The other big question was the kitchen layout. I dragged my mom—fresh off two of her own major kitchen renovations—to IKEA on multiple occasions to work out a footprint that would achieve two things in the small space: provide as much drawer storage as possible and add a dishwasher. After one particularly insane mock-up where I had almost convinced myself I could turn the 6-foot-wide space into a galley kitchen with a dishwasher drawer stacked over an oven (must have been Swedish meatball-induced temporary insanity), we realized custom cabinets were the way to go. Surprisingly, Home Depot came through with their Innermost collection where each piece could be semi-customized to bring the cabinets to the ceiling and turn a corner into usable space. I love that I was able to fit a shallow utensil drawer below the induction cooktop. Choosing to forego the standard oven range was probably my most ‘controversial’ decision—I really wanted that dishwasher—but I’ve come to love the induction top that fits into the countertop. The combo microwave/convection oven is perfect for my needs—it cooks just as well as most of the tiny apartment ovens and frees up a ton of space.
The rest of the decisions were mostly a balance between putting my stamp on the place and keeping resale in mind. I decided to go more traditional with the permanent kitchen and bath fixtures, but have more fun with the wallpaper, fabrics, lighting, and other decorative items. Using the Tanzania wallpaper print in the entryway helped define the space and kept with the black-and-white color palette. When I decided to keep the studio apartment as an open plan, I still wanted to keep the bedroom area defined as its own and the wallpaper from Flat Vernacular—which I’m in love with—does that well. It also keeps with the light feeling of the space. My contractor suggested molding with clean profiles—it’s actually just lumber—that works perfectly with the simple baseboards. I love the detail on the new doors that have a simple style but give a bit of interest around the casing, which also helps relieve any warping with time. The floors were sanded down and refinished in a matte gray tone.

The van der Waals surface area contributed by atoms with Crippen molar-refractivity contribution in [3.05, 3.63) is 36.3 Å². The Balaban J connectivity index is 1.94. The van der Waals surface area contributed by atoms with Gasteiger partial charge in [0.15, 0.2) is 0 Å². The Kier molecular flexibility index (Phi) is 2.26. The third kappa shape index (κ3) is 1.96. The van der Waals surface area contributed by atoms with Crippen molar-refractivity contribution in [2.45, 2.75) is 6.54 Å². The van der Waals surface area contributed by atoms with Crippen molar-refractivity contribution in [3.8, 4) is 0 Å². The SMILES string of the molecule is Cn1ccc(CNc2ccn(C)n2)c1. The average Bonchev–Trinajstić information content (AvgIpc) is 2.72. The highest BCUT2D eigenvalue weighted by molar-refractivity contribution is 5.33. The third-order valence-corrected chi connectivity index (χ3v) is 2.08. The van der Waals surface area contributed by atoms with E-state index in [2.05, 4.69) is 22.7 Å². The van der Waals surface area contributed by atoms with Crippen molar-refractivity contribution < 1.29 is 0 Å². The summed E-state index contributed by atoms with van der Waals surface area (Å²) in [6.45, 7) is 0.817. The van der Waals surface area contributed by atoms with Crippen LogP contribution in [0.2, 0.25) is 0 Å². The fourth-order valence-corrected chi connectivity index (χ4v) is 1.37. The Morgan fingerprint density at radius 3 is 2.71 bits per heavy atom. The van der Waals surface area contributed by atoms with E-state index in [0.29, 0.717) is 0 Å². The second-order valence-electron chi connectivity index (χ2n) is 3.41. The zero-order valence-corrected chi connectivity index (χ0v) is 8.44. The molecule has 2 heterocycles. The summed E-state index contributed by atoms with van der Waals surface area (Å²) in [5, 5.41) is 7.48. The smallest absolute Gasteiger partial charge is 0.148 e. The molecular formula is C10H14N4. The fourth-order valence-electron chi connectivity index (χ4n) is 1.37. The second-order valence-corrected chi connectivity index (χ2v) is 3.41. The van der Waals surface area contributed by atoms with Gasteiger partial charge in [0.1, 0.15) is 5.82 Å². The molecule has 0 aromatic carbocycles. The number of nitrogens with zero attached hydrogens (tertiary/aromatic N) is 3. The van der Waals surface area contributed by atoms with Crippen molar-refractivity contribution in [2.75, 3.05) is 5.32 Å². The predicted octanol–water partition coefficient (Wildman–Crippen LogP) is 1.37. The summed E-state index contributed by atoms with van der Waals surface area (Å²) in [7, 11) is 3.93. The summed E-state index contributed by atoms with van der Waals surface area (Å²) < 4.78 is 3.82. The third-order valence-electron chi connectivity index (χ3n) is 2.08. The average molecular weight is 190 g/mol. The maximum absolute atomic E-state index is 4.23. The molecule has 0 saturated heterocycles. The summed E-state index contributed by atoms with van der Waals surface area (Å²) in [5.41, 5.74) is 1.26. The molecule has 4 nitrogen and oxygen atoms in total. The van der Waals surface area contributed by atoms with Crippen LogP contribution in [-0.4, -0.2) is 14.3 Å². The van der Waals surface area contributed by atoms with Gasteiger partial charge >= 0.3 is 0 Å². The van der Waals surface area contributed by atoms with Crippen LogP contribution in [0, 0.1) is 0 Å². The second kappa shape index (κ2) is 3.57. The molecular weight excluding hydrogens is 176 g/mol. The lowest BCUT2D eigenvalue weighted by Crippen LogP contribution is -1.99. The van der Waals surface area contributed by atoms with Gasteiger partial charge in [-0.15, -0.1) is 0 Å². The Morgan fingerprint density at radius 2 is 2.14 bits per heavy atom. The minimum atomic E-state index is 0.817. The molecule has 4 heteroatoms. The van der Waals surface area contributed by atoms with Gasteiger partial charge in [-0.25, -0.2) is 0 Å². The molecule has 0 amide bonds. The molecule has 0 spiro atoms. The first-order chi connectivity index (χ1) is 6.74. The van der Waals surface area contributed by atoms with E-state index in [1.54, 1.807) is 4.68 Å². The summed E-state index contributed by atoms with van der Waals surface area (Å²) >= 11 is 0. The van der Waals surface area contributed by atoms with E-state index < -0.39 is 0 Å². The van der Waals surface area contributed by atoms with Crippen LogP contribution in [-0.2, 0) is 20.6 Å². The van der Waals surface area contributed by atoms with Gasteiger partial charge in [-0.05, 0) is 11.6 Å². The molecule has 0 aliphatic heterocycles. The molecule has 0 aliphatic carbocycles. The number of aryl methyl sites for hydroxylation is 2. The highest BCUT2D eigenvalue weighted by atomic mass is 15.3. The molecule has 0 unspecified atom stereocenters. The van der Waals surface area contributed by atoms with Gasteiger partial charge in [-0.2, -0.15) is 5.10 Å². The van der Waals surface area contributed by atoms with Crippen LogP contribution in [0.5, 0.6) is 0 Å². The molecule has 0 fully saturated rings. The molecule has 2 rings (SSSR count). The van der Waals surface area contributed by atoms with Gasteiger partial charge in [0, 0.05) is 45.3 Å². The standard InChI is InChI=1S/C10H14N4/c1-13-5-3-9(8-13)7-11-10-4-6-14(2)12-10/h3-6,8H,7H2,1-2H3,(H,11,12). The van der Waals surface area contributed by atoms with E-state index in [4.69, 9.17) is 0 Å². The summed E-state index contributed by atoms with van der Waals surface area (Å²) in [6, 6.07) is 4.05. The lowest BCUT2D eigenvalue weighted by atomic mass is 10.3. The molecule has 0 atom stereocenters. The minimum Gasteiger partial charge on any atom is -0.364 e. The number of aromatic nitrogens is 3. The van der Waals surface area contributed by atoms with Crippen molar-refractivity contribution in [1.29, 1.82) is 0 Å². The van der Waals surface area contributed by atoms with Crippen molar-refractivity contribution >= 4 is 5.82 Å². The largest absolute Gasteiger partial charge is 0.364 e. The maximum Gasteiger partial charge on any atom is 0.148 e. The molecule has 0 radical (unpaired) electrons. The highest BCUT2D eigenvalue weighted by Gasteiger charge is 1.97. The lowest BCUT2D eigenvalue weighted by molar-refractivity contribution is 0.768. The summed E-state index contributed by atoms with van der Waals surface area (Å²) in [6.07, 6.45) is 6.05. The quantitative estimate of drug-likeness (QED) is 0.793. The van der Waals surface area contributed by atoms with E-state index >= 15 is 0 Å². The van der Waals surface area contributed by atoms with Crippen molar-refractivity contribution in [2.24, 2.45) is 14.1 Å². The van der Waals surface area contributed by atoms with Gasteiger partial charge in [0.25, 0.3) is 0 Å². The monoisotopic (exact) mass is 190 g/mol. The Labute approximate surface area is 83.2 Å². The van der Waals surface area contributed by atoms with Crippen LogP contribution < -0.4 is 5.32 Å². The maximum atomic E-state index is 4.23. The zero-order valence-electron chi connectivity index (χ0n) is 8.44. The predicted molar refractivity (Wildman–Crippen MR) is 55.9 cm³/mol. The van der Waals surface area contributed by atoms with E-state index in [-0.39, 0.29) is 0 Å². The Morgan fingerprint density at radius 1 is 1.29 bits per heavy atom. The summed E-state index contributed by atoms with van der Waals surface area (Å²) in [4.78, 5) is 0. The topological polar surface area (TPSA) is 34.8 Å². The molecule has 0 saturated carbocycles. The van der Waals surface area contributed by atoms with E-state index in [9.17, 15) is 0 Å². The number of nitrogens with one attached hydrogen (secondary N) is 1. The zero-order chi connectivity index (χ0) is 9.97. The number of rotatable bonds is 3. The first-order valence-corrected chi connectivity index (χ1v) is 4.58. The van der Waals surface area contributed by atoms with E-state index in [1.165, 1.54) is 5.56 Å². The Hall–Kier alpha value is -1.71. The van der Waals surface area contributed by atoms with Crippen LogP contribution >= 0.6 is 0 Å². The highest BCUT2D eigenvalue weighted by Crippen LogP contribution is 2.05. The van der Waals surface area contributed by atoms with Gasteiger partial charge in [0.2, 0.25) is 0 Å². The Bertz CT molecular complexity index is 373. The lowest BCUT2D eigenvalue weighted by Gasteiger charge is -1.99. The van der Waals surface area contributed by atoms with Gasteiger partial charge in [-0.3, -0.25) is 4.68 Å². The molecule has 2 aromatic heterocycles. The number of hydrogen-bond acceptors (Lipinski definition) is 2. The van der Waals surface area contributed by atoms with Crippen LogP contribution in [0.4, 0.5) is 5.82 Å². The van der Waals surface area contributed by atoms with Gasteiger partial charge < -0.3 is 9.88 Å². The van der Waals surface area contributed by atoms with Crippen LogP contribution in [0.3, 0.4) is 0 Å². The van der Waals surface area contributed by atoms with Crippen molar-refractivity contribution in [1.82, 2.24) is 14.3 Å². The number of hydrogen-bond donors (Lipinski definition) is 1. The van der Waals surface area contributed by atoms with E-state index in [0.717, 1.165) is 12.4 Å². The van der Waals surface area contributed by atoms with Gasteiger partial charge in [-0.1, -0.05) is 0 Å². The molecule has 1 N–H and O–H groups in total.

The cramped, shallow bathtub was replaced with a large shower, making the space feel more open and so much more functional—perfect for containing Hudson’s bathtime messes. The deep storage cabinet above the toilet was one of the few things I’d probably do differently as it was a gaffe on my part. I ordered the cabinet without paying attention to how far out it would protrude—it’s 10-inches deep—and was installed with tile around it before I realized. It’s not the end of the world, but using a shallow medicine cabinet would have been a better choice.
As with any reno, there were some hiccups along the way with permits taking a long time to come through and building regulations stopping work for any and all holidays. The 60-year-old pipes burst downstairs onto some very understanding neighbors, and then from above onto my freshly renovated space about a week after everything was done!
Sweeten was a great partner along the way. Once I posted my project, they helped me figure out what I could do with my budget and asked the right questions so I could evaluate the bids I received. They were a great sounding board when faced with questions during the process, such as delays and increased costs. I definitely recommend any renovator to use the Sweeten team to understand all the moving pieces throughout the process. Having lived in my space for some time now, I love it, and there isn’t much I would do differently. I am getting the bug to renovate and decorate a new space. So who knows, maybe I’ll be calling Sweeten again soon with a new space to refresh!
Thank you, Nancy, for inviting us into your super chic and beautiful home!
BATH RESOURCES: Basalt 1″ hex floor tile and Kohler white subway wall tile: Bella Tile. Shower fixtures: Grohe. Shower baskets: Kohler. Sink and vanity: Fresca. Toilet: Toto. Light fixtures: Lighting New York. Paint: Benjamin Moore.
KITCHEN RESOURCES: DuraCeramic floor tiles: Congoleum. Innermost kitchen cabinets: Home Depot. Classico countertops in Organic White: Caesarstone. Pewter Grey backsplash tile: Daltile. Refrigerator and panel-ready dishwasher: Bosch. Induction cooktop: Wolf. Advantium convection microwave/oven: GE. Light fixture: Lighting New York. Cabinet hardware: Restoration Hardware. Tanzania wallpaper: Thibaut.
BEDROOM RESOURCES: Wallpaper: Flat Vernacular. Ceiling light fixture: Schoolhouse Electric. Basil flushmount closet chandelier: Visual Comfort. Window treatment and hardware: Restoration Hardware. Closet cabinets: California Closets. Baskets and hangers: Container Store.
Lauren’s impossibly charming studio gets a stylish makeover with a new kitchen, bathroom, alcove bedroom, and Pinterest-worthy closet in this Brooklyn Heights renovation.